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Front Beam Refitted

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I’ve made some good progress on the Ghia the past couple of weeks. After assembling the IRS last weekend, I stripped and painted the front beam. The front beam was already partially stripped having been removed from the car some time ago. I had previously prepped and painted the steering box and had already removed the hub assemblies too.

I spent some time removing the old road grime and grease from the beam, and stripping off the old paint. The beam ideally needed to be completely stripped down and media blasted, but as I’m on a schedule to get the car finished before September  I opted to skip this and prep the beam manually instead. So I stripped the beam and give it a couple of coats of etch primer and enamel topcoat. 

Next I fitted new top and bottom ball joints, and refitted the bump stops. A great tip here is to use the top of the rear bump stop you cut off when lowering the rear suspension as the lower bump stop. Normally the prescribed method when lowering the front of the car involves swapping the top and bottom bump stops (they are different heights) this gives the extra travel needed to prevent the suspension ‘bottoming out’. But using the top of the rear bump stop gives you a bit extra travel as it’s a tad shorter than the front bump stop, which is great for really lowered cars.

So with the front beam repainted, this weekend I set about refitting both the front and rear suspension into the car. Surprisingly I managed to find the rubbers and brackets that hold the front beam in place. I stripped and painted the brackets and gave the rubbers a bit of a clean up using a wire brush to get the really bad grime off and then soapy water and a scrubbing brush to clean the rest up.

With the brackets painted I turned to the fixings. I’ve been using an acid solution to chemically blacken the old bolts, washers and brackets. I’ve been opting to replace bolts with stainless versions where possible, but some bolts, such as those use throughout the suspension and brakes are made from a higher tensile steel to cope with the higher stresses. In these situations there is no option other than to use the original style and type of bolt. The blackening process is commonly used in manufacturing processes to prevent corrosion in steel parts, and is commonly found on high tensile bolts.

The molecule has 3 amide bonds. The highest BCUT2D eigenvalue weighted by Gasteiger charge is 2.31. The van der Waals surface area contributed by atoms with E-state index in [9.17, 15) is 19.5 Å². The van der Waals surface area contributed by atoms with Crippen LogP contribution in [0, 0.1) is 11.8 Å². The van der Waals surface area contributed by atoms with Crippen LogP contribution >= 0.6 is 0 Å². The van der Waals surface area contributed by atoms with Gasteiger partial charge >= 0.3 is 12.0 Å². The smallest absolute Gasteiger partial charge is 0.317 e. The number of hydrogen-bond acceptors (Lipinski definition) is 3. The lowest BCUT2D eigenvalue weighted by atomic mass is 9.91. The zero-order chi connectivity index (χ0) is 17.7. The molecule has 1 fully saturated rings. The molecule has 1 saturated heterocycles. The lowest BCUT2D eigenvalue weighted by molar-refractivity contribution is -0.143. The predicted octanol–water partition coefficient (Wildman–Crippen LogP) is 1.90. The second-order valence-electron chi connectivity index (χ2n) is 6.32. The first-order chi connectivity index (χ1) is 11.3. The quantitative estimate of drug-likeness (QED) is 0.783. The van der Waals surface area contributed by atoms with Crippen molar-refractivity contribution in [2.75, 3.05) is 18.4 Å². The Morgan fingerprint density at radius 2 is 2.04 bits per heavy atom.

With the fixings sorted out it was time to get the suspension back in the car. I started with the rear by jacking up the beam on a trolly jack, fitting the rear is a pretty simple job, even on your own. By jacking up the beam from the centre, it’s possible to align the front mounting. Once this is in place, continue jacking the beam into position, watching the clearance at the torsion tube ends as it gets very tight agains the inside of the bodywork. With the beam snugly aligned, I refitted the mounting hardware, including the cover plate underneath.

The rear suspension still needs to have the hubs fitted but at the moment I am waiting to place an order with MBT. I received a response to my enquiry and was told that they have about a 6 week turnaround for the conversion parts. The kit contains a custom backing plate, custom hub centres and other parts needed to run the 944 turbo /996 rear brakes on the stock VW IRS arm whilst still utilising the stock VW park brake cable. It’s not cheap, but at least I already have the callipers along with new discs, shoes and pads.

With the rear suspension refitted, I moved on to fitting the front beam. This is a little more tricky to do on your own and requires a little more care as there is no easy way to align the beam. The best method I have found is to slide the beam into position from the side of the car, and then raise it up on two pieces of wood – one at each end. The aim is to get it as high as possible, but at a minimum at least high enough to get a jack underneath the centre. Next slowly raise the beam whilst steadying it from under the hood – you will need to remove the fuel tank to get access. Once the beam is in position, fit the retaining plates to hold it up. Obviously this is much easier to do with two people, where you can simply lift it into position from each side of the car. A tip here is to tape some cardboard over the beam towers to prevent them scratching the paint whilst you are fitting the beam.

With the front beam in place I decided to refit the steering box. I previously painted this when I originally stripped down the beam. The steering box needs topping up with oil, I will have to check what type is required. Next up I need to strip and paint the steering arms and fit new ball joints. I also need to paint the vertical links and refinish the callipers as they are looking a little shabby.

Along with finishing off the suspension and brakes I also need to trial fit the engine and gearbox that I bought as I have to fabricate some engine mounts. The idea is to try and replicate the standard IRS mounts. Fortunately I managed to get some photos of some stock mounts from Daniel Baums old automatic which is a good job as IRS Type 34′s are a pretty rare beast, and not something that are available to photograph every day. Hopefully they should be fairly straight forward to make now I have the sheet metal bender.

In preparation for trial fitting the engine I will partially strip it down to remove excess weight. I will strip it down to a short block and also prep and paint the tinware ready for the new engine build. At the moment I am undecided whether to machine the existing case myself, or buy a ready machined case, but I have a feeling that time might dictate that one.

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